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Films with the actor Kristian Levring

Kristian Levring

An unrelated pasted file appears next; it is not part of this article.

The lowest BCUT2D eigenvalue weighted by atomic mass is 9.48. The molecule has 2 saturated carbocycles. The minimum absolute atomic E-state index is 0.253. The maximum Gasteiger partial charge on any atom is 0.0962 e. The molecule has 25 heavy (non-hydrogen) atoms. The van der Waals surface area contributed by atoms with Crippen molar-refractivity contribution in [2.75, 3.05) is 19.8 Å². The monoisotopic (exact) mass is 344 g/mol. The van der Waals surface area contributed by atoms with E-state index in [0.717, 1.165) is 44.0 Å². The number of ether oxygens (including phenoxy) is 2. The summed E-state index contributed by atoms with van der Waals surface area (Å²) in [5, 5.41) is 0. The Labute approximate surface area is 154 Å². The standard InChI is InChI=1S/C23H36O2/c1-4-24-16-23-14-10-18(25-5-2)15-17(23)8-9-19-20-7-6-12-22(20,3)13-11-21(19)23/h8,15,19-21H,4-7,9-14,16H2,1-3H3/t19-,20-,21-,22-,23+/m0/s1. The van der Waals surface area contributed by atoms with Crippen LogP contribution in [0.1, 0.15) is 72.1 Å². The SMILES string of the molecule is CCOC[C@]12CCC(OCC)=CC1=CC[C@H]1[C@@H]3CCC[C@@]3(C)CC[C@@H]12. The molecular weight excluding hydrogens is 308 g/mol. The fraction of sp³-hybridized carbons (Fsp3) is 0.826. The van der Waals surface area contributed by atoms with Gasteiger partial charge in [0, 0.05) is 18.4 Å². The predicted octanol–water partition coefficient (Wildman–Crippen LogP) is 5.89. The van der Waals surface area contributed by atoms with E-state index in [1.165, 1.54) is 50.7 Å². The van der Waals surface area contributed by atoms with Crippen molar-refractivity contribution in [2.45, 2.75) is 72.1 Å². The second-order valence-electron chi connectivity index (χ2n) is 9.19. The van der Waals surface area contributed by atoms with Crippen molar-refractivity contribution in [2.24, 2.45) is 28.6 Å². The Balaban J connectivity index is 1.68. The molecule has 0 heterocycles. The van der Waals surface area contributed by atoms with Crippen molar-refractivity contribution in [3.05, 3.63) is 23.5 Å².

Kristian Levring is a Danish director born in 1957 in Denmark. He was the fourth signatory of Dogme95. He lived eight years in France. He graduated in editing at the National Film School of Denmark and has edited a large number of documentaries and feature films besides directing two feature films, among these, Et skud fra hjertet (1986). He is the recipient of some 23 Danish and international awards for his commercials. The King is Alive (Dogme 4) is his third feature film. The King is Alive tells the story of a mixed group of tourists in Namibia, Africa, whose bus breaks down in a remote, abandoned village (formerly a mining town). Facing starvation, dehydration, cabin fever, and death, one of the group decides to stage a production of Shakespeare's King Lear and casts the others as characters. As the thin veneer of civilized behavior breaks down, the group experiences the absurdity of putting on a play (for no audience except one lone indigenous man) in such dire and fatal circumstances. Filmed in stark digital and adhering to the tenets of Dogme filmmaking, The King is Alive is a fascinating study in the dark heart of people under extreme stress. Herzogian in its theme and mood, the film's location (remote Namibia) is as much a character in the film as the actors, like the space ship in Ridley Scott's Alien. The King is Alive features Jennifer Jason-Leigh and Brion James (Blade Runner's "Leon"; Cabin Boy). Dark, tense, and desperate, it stands as a powerful piece of filmmaking. Levring's next film after The King is Alive is called The Intended and features some of the same actors from the former. Set in the jungle of Borneo in the 1920s, it concerns an isolated English settlement/ivory trading station. Similar in nature to The King is Alive, it focuses on what happens to small isolated groups under both internal psychological pressure and external pressure from the environment around them. As The King is Alive was filmed by Dogme rules and restrictions, The Intended instead has steady camera shots (rather than shaky/handheld) and ambient music throughout. Subtle yet powerful, the film explores Conradian contexts through the lens of a female perspective. Its influence can be seen in the Australian frontier film The Proposition.